Since we’ve never owned a boat before, we’ve accepted that looking like a fool is and will be par for the course. Which is why I’m getting my butt kicked everyday on the forums. But in a nice way. People have been very willing to share their knowledge and wisdom and guide me when I’m heading off in the wrong direction. Writing these posts help me to synthesize all the great information and to share what I’ve learned.
In looking for a yacht broker, I sensed a general feeling of distrust. Some don’t even think they are necessary. We decided to go with the one who was recommended by several people as generally being a stand-up guy with a good reputation (though I did call around and talked to another broker). Now we’re focusing our attention on getting a surveyor — the most important person during this process in our minds.
The wrong order of things
Tom Neale pointed out in his book All in the Same Boat that the order in which a surveyor is brought to the deal is off. Likewise, a comment one forum poster made was that by the time a surveyor is contacted, pressure is on to make the sale successful rather than keeping the exit door open for the buyer if the boat is not worthy. In short, “Don’t dump the whole problem in a surveyor’s lap at the very end of your search.”
The forest for the trees
One word of advice I received was that we wouldn’t know if our surveyor is any good until six months after our purchase. “I’ve done a lot of the repair work that follows a typical survey,” one poster noted, “and as a rule, I’m very disappointed by what surveyors, in general, completely overlook.” Yikes! However, my friend Tim from Windhorse believes that people expect miracles from their surveyor, “They are reviewing the entire boat and all of its systems in 6 or so hours.”
I was warned that many owners repair a component within a system (plumbing, electrical, fuel, whatever) that is overall, essentially junk. Surveyors can note what works and what doesn’t, “but it’s rare to see one recommend system-wide replacement of old gear, usually because the gear is still limping along. The cost of that would almost always kill the deal.”
Taking matters into your own hands
The only practical solution, according to my sage advisors, is for the buyer to do an initial survey before calling in a professional. Or bring a knowledgeable friend who could help you with the initial survey. “Doing a basic survey yourself is part of the shopping process.”
Okay, so I’m going to have to learn how do the initial inspection to weed out the lemons. That’s a post for another day.
Finding a surveyor
Many experienced boat buyers are leery of the relationship between the broker and the surveyor. One recommended phoning around brokers in our area and be sure to NOT hire anyone a broker recommends (because they’re more likely to work toward a successful sale, than protect the client). Instead, he suggests asking for surveyors that the brokers recommend avoiding.
Walking the docks and getting names is the next step. I was advised to find someone who knows boat repair, rather than just a regular boater who happens to like their surveyor. Ask for the name of people who really knows boats, preferably with a career history of hanging upside down in tight spaces, doing repairs. Then find that person and ask him or her for names of surveyors.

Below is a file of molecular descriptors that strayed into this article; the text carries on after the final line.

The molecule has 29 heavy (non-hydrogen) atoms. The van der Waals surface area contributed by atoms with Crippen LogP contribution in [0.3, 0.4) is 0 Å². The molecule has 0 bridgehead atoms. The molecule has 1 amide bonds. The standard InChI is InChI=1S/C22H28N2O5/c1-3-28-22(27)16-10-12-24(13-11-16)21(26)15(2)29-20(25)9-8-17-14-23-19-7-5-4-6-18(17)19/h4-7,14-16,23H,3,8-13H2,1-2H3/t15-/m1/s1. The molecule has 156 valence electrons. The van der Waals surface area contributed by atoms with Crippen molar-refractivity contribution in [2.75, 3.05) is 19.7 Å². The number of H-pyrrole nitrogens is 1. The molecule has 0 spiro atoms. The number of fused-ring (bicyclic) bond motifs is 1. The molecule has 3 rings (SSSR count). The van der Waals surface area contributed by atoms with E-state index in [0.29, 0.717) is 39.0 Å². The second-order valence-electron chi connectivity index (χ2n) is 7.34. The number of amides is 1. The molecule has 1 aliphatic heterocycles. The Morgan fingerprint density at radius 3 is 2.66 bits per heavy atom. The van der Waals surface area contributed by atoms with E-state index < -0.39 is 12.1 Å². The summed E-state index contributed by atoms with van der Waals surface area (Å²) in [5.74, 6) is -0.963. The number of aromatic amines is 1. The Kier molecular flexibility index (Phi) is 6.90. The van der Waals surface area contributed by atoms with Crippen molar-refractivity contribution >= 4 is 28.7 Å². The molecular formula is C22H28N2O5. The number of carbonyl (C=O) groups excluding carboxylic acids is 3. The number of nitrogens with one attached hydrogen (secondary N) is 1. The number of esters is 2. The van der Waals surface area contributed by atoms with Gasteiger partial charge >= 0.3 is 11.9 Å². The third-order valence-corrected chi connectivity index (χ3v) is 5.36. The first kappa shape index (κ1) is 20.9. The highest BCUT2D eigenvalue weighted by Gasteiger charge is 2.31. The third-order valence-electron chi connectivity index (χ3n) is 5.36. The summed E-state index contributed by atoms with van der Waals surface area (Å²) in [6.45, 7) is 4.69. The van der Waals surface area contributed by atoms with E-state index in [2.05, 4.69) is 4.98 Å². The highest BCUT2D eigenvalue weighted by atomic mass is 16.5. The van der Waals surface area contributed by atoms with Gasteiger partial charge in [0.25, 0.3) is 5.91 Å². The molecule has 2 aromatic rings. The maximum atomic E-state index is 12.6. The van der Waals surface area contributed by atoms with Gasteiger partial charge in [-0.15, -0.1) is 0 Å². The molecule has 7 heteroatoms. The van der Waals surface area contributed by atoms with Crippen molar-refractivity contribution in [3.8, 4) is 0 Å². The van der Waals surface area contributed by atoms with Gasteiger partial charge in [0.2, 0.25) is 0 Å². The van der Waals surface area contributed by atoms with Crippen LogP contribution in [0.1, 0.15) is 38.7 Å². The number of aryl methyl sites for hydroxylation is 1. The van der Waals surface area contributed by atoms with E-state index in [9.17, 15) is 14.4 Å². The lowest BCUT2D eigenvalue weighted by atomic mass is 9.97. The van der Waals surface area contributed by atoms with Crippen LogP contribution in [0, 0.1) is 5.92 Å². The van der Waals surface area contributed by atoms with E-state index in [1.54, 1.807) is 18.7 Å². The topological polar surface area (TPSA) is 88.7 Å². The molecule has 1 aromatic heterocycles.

The overlap between the broker’s “don’t like” list and the savvy boat owners’ list is a starting point for interviews. Here is some of the advice I received in evaluating surveyors:
- Avoiding any surveyor who doesn’t look fit enough to climb a mast or squirm into a lazarette. My friend says that a surveyor should climb the mast.
- A good surveyor is tight lipped and focusing on your needs. He shouldn’t care if you buy the boat or not.
- Find a surveyor who sails, cruises, or races. Insist on a sea trial in moderate weather. The surveyor should study the rigging, see if the mast stays in column, and look below for leaks from keel bolts on one tack or the other, etc.
- Look for one that’s a real pain in the butt, a tough cookie. You don’t want nice. You want one who is relentless in pursuit of weaknesses and problems.
Interviewing a surveyor
These are some of the questions we came up with in interviewing surveyors: How many years experience doing boat surveys; what types of boats and sizes you tend to survey; any certifications (I was told this was not as important, although insurance companies will often only take surveys from SAMS® and NAMS® accredited/certified surveyors); do you cruise, race or sail; will you climb the mast; geographic coverage or how far will you travel; how much a survey will cost including travel rates (also warned to “better to focus on finding a good one and then, at least mentally; write a blank check. Surveying and inspections is not the place to try to save money”); what we should expect as the deliverable; when should we expect the deliverable.
The deferred maintenance plan
Some argue that used boats are traditionally overpriced, because a great deal of deferred maintenance is always waiting for the new owner.
By the time you replace all the wiring and electrical stuff, all the the plumbing, the engines’ cooling and fuel delivery systems on a typical twenty or thirty year old boat, you’ll probably spend the purchase price all over again. But sometimes that’s what it takes to make an older boat reliable.
Eyes wide open. Wish us luck.